Approximately 10% of new HIV infections worldwide are attributable to injecting drug use, often of an opiate such as heroin. Opioid substitution therapy supplies illicit drug users with a replacement drug, a prescribed medicine such as methadone or buprenorphine, which is usually administered orally in a supervised clinical setting.
The effectiveness of this therapy is recognized in developed countries, where the provision of opioid substitutes to opiate-dependent people is a fundamental component of the response to the dual public health problems of injecting drug use and HIV transmission. However, better prevention of HIV transmission among and from injecting drug users is still needed, especially in resource-poor settings.
Despite the evidence of effectiveness, it is estimated that only 8% of injecting drug users globally currently receive opioid substitution therapy – even less in developing countries. There is substantial global inequity in access – for example, 90% of injecting drug users in the United Kingdom of Great Britain and Northern Ireland and 69% in Australia are receiving such therapy; compared with 3% in China and India, and none in the Russian Federation, where opioid substitution therapy is not available. To learn more please follow this link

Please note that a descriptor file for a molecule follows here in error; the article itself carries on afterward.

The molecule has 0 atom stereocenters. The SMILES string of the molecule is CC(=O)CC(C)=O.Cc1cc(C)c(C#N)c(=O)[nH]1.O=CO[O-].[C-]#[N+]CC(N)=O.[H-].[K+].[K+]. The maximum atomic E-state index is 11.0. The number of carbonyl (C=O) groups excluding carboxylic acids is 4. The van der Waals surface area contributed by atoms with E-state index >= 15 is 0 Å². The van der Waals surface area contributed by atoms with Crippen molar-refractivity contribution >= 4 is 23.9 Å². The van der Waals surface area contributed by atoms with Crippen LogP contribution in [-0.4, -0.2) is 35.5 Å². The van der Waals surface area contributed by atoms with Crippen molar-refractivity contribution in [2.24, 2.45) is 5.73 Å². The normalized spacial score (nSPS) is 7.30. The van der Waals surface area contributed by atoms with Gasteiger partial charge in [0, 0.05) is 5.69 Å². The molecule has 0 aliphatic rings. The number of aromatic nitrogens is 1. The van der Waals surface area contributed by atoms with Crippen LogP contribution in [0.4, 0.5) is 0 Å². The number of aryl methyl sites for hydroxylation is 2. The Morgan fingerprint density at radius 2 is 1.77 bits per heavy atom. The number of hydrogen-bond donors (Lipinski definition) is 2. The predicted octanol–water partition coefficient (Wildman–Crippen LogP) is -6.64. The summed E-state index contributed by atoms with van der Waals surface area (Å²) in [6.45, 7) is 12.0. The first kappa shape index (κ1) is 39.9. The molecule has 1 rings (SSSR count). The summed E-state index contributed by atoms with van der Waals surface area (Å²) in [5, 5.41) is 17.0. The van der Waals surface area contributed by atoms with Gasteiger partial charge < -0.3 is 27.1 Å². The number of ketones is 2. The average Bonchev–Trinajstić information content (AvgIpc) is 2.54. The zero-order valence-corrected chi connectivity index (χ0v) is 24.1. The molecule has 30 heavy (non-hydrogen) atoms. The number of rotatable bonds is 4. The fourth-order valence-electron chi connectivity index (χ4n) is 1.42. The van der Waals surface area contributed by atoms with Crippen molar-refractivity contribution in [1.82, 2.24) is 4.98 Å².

It is often forgotten that prisoners should be treated with dignity as human beings - this is especially true for the prisoners held in the Roumieh prison in Lebanon. This facility was built to house 1500 inmates but often 5500 people are hold here, 30-35 people in one cell, thousands of them are pre-trial detaines who do not see a judge for several years. In April 2011 an uprising broke out in the prison.
Source: Youtube / HCLU
The Sentencing Council has launched a consultation on proposals to introduce new guidelines for judges and magistrates sentencing drug offenders.
The plans will mean that for the first time in the Crown court, sentences will be based on the court’s assessment of the defendant’s role in the offence, and the quantity of drugs involved or the scale of the operation. Under the guidance, drug barons playing a leading role in large-scale offences will continue to face long prison sentences.